- Video and photo coverage of the carp research project that show affected water bodies and what actions the District took to manage the population of this invasive fish.
- An interactive map of BMPs that were installed through facilitation with RWMWD in the subwatersheds. Points are clickable so the user can see details of the project.
- A list of next steps, giving the user ideas and resources to take part in keeping their water clean.
|Students work with RWMWD staff to develop the story
of Kohlman Creek and Kohlman Lake Subwatershed projects
“This is part of their everyday life, and many people have no idea,” said one student. They hope this web map application will help “bring it back to the residents.”
Check out the geovisualization HERE
Green Infrastructure Along the Green Line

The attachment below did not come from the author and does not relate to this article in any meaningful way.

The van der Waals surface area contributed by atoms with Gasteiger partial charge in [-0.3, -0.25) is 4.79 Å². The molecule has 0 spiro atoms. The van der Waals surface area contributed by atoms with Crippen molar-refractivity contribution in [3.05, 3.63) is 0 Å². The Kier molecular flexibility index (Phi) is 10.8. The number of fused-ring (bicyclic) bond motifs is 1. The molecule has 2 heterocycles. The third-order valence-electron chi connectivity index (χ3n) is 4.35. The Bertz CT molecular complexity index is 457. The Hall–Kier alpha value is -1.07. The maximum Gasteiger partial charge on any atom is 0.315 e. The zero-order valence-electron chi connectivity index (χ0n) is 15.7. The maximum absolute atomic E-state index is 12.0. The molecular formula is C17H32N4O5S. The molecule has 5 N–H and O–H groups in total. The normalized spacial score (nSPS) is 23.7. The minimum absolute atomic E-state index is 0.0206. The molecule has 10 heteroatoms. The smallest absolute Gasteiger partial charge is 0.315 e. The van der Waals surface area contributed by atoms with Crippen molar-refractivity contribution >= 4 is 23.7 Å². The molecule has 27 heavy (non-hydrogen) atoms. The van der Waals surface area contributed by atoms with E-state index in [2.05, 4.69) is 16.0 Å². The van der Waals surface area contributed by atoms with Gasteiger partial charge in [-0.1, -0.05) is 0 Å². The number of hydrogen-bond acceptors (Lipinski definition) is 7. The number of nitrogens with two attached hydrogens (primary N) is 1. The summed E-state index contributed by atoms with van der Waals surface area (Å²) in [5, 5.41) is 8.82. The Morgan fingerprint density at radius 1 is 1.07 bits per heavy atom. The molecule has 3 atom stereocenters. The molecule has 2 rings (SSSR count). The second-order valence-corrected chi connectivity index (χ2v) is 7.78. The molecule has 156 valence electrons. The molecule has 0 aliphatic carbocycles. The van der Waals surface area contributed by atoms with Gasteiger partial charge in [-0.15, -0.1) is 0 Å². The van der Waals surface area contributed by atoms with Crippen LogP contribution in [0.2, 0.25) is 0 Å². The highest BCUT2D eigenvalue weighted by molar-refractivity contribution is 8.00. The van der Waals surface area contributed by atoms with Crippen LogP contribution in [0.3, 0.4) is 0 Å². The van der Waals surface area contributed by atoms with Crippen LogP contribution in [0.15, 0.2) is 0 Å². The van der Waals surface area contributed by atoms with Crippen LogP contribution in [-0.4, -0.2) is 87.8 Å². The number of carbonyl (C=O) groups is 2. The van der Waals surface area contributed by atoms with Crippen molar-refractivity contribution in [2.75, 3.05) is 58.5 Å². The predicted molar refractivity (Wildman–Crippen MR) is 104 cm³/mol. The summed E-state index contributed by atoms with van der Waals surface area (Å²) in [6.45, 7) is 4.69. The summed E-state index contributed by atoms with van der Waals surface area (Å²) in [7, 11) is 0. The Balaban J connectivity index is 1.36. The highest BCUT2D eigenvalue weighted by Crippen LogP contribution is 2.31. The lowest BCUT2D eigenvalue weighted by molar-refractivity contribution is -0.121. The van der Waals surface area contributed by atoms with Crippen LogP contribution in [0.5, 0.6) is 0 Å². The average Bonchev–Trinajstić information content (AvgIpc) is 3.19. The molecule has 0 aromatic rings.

Capitol Region Watershed District
The Green Line is the newest addition to the Light Rail Transit system, and exists largely within the Capitol Region Watershed District. A prominent length of this new stretch uses University Avenue in St. Paul. In constructing this project, the City worked with the Watershed District to manage stormwater along the rail line, going above and beyond permit requirements to make stormwater management not just effective, but aesthetic.
“Make the invisible visible” is something CRWD Administrator Mark Doneaux uses as a guiding principal when choosing to incorporate art into engineering. The goal of the CRWD geovisualization is to highlight these two elements of stormwater management along the Green Line, and to answer the question “Yes it’s prettier, but so what?”
|Students present their mid-term progress report on
the Green Infrastructure along the Green Line geovisualization.